As one of Dave McClure’s portfolio companies, I have to say Dave has been one of my most helpful investors. He’s my go-to guy for intros to top investors, and the time he spent with us going over our user experience in detail was insightful. So he’s definitely adding more value than just money :)

    The angel fundraising experience that Paul Graham outlined in his last post is exactly what we’ve experienced. I wrote the term sheet (with help from my lawyer), set the valuation, and rounded up the investors. No one led the round or took a board seat because no one was willing to step up and put in more than $100k. (I think that’s a sign of the new angel investment model more than any signal of weakness in our company.)

    It may also be helpful to note that I turned down seed investments from VCs due to signaling concerns. In my mind, to avoid signaling, I’d have to create a syndicate of VCs, which I perceived to be too time-consuming with little upside over a syndicate of angels.

    I think the way for VCs to win seed deals from angels is to leverage their larger fund sizes by investing at slightly higher valuations and splitting the deal with 1-2 other VCs. Not by a lot, but the difference between raising $750k on $2M pre- (27.3%) and $1.5M on $4M pre- (also 27.3%) is meaningful to the entrepreneur. It’s a win-win for everyone: the entrepreneur gets twice as much money to prove out their business and each VC only risks $500-750k. If things go well, the VCs will be first in line to do a $3-5M Series A at a valuation of $8-12M pre-.

    (I’ve had one VC tell me it can get a little awkward if there are > 2 VCs in a seed deal because all of them can’t “share” the following round if it’s desirable. I agree with Paul Graham that power is shifting to the entrepreneur, and VCs are just going to have to figure it out and adapt.)

  11. Jeff says:

    Yo ;)

    Yes I do show up at board meetings – the few I actually sit on, and some of the cos where I can actually add value. But the bulk of the activity is outside of the board room, and is based on very efficient interactions – emails, phone calls, even DMs – plus a series of planned or adhoc meetings. Every company is different: founder style, team needs, maturity, etc. So you have to adapt accordingly.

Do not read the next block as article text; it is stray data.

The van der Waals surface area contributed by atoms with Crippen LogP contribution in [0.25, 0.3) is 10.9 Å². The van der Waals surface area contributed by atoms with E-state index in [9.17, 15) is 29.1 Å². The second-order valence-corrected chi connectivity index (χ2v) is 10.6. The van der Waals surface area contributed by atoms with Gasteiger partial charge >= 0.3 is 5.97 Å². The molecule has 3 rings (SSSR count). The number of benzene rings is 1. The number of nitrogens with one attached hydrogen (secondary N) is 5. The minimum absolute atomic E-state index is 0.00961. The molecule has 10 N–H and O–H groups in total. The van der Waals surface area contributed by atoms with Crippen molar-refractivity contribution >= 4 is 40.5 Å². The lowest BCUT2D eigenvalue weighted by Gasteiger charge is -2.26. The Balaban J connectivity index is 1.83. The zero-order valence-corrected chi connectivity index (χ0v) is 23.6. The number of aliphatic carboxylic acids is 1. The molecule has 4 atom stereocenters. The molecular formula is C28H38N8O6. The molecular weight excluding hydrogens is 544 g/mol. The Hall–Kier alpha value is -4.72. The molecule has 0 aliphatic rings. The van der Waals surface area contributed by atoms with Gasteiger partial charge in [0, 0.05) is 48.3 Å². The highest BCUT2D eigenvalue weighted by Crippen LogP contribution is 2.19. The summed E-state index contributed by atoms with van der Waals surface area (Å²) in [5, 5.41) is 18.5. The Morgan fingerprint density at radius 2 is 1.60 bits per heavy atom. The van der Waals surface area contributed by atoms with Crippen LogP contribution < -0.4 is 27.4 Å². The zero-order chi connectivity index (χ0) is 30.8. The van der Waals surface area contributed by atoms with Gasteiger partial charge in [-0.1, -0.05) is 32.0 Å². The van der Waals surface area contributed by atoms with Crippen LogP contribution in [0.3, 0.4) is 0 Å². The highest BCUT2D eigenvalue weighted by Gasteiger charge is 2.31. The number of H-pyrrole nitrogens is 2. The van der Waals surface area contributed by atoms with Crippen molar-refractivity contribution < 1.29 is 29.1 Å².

The thing most people forget when they look at our portfolios (85 deals closed/committed in 6 years for me) is that we put a lot of emphasis on the quality of the syndicate we put together, and try to bring in an “Ocean’s 11” team to support our cos.

    I am nervous about these syndicates where there is no clear lead or role/responsibilities being assigned. When the shit hits the fan, and it always does, you don’t want to start discussing/pointing fingers as to whose role it was to step in and help.

    Hope all is well!

  12. Sheynkman says:

    Best attempt to put a taxonomy on the VC noise of 2010. Excellent stuff. And, the “social advice” — how rare is it to find a VC that has all of the mentioned “fits” Never happened in my career, but can always wish.

  13. Fred Destin says:

    @kirill touche :-) Working on it :-) VC’s have one shortcoming, fiduciary duty to their fund and partners. they cannot act against the fund. an angel can decide to take a random writeoff or do something economically absurd.

  14. I have 2 mentors. We go to restaurants, they play hard with me, they see my upcoming problems without looking at my forecasts (normal summer troubles) and they are not investors. They haven’t any stocks. They are just analysing the social business market with me and maybe waiting the right time they will join my train. It’s precious, I’m lucky. From the other side, I have a private investor, a meeting per year, only concerned on benefits.

    Sometimes, I would like the 2 sides to merge, sometimes I think it’s the best combo. Meanwhile I love when the 2 mentors exchange market vision (with me in cc !) and I hope to meet more angels addicted to techmeme. For the moment, it’s really somethin’ rare in Switzerland.

  15. Ola idea, Niza,
    cousas boas, hai moita xente buscando sobre iso, agora van atopar fontes bastante polo seu post.
    Estamos ansiosos para obter máis detalles sobre isto